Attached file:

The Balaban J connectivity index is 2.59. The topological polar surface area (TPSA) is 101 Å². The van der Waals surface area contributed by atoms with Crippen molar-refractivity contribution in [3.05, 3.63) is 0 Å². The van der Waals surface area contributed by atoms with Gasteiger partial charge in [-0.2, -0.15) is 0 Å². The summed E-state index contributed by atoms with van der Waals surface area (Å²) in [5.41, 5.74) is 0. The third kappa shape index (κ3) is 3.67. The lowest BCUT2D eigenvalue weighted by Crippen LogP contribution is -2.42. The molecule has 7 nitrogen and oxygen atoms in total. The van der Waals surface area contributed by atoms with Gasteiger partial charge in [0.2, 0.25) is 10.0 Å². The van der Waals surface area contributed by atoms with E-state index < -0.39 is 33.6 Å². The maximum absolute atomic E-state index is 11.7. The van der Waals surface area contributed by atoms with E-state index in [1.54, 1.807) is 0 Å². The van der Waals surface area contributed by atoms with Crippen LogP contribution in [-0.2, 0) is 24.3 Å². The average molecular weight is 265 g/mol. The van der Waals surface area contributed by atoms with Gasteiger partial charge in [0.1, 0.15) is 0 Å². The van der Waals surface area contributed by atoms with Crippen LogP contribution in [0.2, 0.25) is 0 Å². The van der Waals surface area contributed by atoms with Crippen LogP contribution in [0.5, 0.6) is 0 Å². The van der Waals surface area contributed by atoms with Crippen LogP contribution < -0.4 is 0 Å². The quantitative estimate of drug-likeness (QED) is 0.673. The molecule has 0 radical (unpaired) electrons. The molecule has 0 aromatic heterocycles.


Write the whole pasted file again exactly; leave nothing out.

The Balaban J connectivity index is 2.59. The topological polar surface area (TPSA) is 101 Å². The van der Waals surface area contributed by atoms with Crippen molar-refractivity contribution in [3.05, 3.63) is 0 Å². The van der Waals surface area contributed by atoms with Gasteiger partial charge in [-0.2, -0.15) is 0 Å². The summed E-state index contributed by atoms with van der Waals surface area (Å²) in [5.41, 5.74) is 0. The third kappa shape index (κ3) is 3.67. The lowest BCUT2D eigenvalue weighted by Crippen LogP contribution is -2.42. The molecule has 7 nitrogen and oxygen atoms in total. The van der Waals surface area contributed by atoms with Gasteiger partial charge in [0.2, 0.25) is 10.0 Å². The van der Waals surface area contributed by atoms with E-state index < -0.39 is 33.6 Å². The maximum absolute atomic E-state index is 11.7. The van der Waals surface area contributed by atoms with E-state index in [1.54, 1.807) is 0 Å². The van der Waals surface area contributed by atoms with Crippen LogP contribution in [-0.2, 0) is 24.3 Å². The average molecular weight is 265 g/mol. The van der Waals surface area contributed by atoms with Gasteiger partial charge in [0.1, 0.15) is 0 Å². The van der Waals surface area contributed by atoms with Crippen LogP contribution in [0.2, 0.25) is 0 Å². The van der Waals surface area contributed by atoms with Crippen LogP contribution in [0.5, 0.6) is 0 Å². The van der Waals surface area contributed by atoms with Crippen LogP contribution < -0.4 is 0 Å². The quantitative estimate of drug-likeness (QED) is 0.673. The molecule has 0 radical (unpaired) electrons. The molecule has 0 aromatic heterocycles.